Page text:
Vaughn: It feels like we have this conversation every year with whatever new thing emerges. But AI is one of those ed tech things that's come along that I don't think is a fad. I do think we'll still be talking about this in a year — we'll be talking about this for a long, long time. I don't see it going anywhere.
The example I love to give is Instagram, one of the largest social networks on the planet, took two-and-a-half years to reach 100 million active monthly users. And ChatGPT did that in two months. It's one of the most rapidly adopted technologies in history. Two months to get to 100 million active monthly users is incredible growth. I don't see students dropping AI anytime soon. So there is an incentive to learn about these tools, or at least how they work longer term, even if you're not going to use them directly.

I do have a lot of empathy for instructors, though, because as instructional designers, as educational technologists, we seem to come to them every year and say, "Here's another thing you have to learn to use, on top of everything else going on in your discipline within the field of teaching and learning." You're always going to have some folks who are understandably very resistant to any sort of new change. The most realistic approach is to reassure faculty that a) you have tools in place to help address some of their fears about AI, and b) you are present and available to help onboard them into those technologies if and when they're ready.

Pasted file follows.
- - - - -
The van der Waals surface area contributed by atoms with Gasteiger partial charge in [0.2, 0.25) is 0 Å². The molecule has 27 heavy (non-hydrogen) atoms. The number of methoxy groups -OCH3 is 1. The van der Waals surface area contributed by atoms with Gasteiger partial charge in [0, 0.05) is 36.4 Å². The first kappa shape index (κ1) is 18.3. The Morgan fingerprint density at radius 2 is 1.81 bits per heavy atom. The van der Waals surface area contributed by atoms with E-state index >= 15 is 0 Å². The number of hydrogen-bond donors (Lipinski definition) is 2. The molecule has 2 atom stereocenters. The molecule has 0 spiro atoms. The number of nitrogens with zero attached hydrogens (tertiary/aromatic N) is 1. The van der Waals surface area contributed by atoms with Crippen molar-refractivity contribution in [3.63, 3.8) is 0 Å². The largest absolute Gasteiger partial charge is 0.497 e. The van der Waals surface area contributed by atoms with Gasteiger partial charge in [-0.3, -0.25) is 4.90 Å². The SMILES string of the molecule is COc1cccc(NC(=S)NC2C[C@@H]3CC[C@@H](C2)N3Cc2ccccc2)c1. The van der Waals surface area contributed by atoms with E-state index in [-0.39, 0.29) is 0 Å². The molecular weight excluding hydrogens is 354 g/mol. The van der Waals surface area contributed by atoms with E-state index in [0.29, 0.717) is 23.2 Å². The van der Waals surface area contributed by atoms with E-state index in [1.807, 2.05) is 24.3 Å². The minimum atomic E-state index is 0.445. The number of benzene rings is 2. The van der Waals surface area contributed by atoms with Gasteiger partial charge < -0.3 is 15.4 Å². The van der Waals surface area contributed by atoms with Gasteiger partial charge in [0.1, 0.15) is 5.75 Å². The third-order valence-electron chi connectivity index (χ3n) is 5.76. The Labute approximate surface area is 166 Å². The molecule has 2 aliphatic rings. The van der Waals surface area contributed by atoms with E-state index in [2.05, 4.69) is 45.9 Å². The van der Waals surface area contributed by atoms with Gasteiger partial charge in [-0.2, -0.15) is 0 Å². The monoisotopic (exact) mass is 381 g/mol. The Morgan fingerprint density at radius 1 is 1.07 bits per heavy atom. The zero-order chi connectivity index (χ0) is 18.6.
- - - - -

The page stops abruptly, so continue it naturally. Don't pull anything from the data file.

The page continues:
CT: What are some of the ethical considerations around using generative AI in learning?

Vaughn: With generative AI, the big question is: Did learners actually create this on their own? There are also some larger ethical considerations to take into account if we're going to choose to engage with generative AI tools. Are they accurate? Are they actually giving you responses that are factually correct? There have been many well documented instances of chatbots — I think Google Bard got in some hot water over this — getting even basic math calculations wrong, and they would double down on being wrong. If you have a learner who doesn't know how to critically analyze a response from an AI, like an instructor who is an expert in their field or discipline would, then you are in a spot where the AI is doing more harm than good.

These tools are also trained off a very, very large data sets. And when you engage with these tools, you are training them to become better, you are feeding more data into the system, and very often you are doing it for free or you may even be paying the service for access to it while at the same time providing your free labor to improve that product, which is inevitably going to be turned around and eventually sold somewhere else. So that is certainly a thing, because we do care a lot about intellectual property and copyright concerns, right? You would be really upset if someone took one of your articles and republished it with their name on the byline, with no attribution, and just pretended that they wrote it. The same is true for these generative AI tools.

One prominent example from last year is the mobile app Lensa. The way Lensa works is that you upload a bunch of photos of your face, and it generates these cool AI avatars. I got caught up in it — I thought it was really cool. My face is out there on social media, so I had no problem uploading 20, 25 pictures my face for this application to analyze and generate some avatars for me. A week or two after I did that, it came out that Lensa was being accused — very credibly, by multiple artists — of having stolen their artistic style. And Lensa was not clear about how they trained their AI model and what art they used to do that.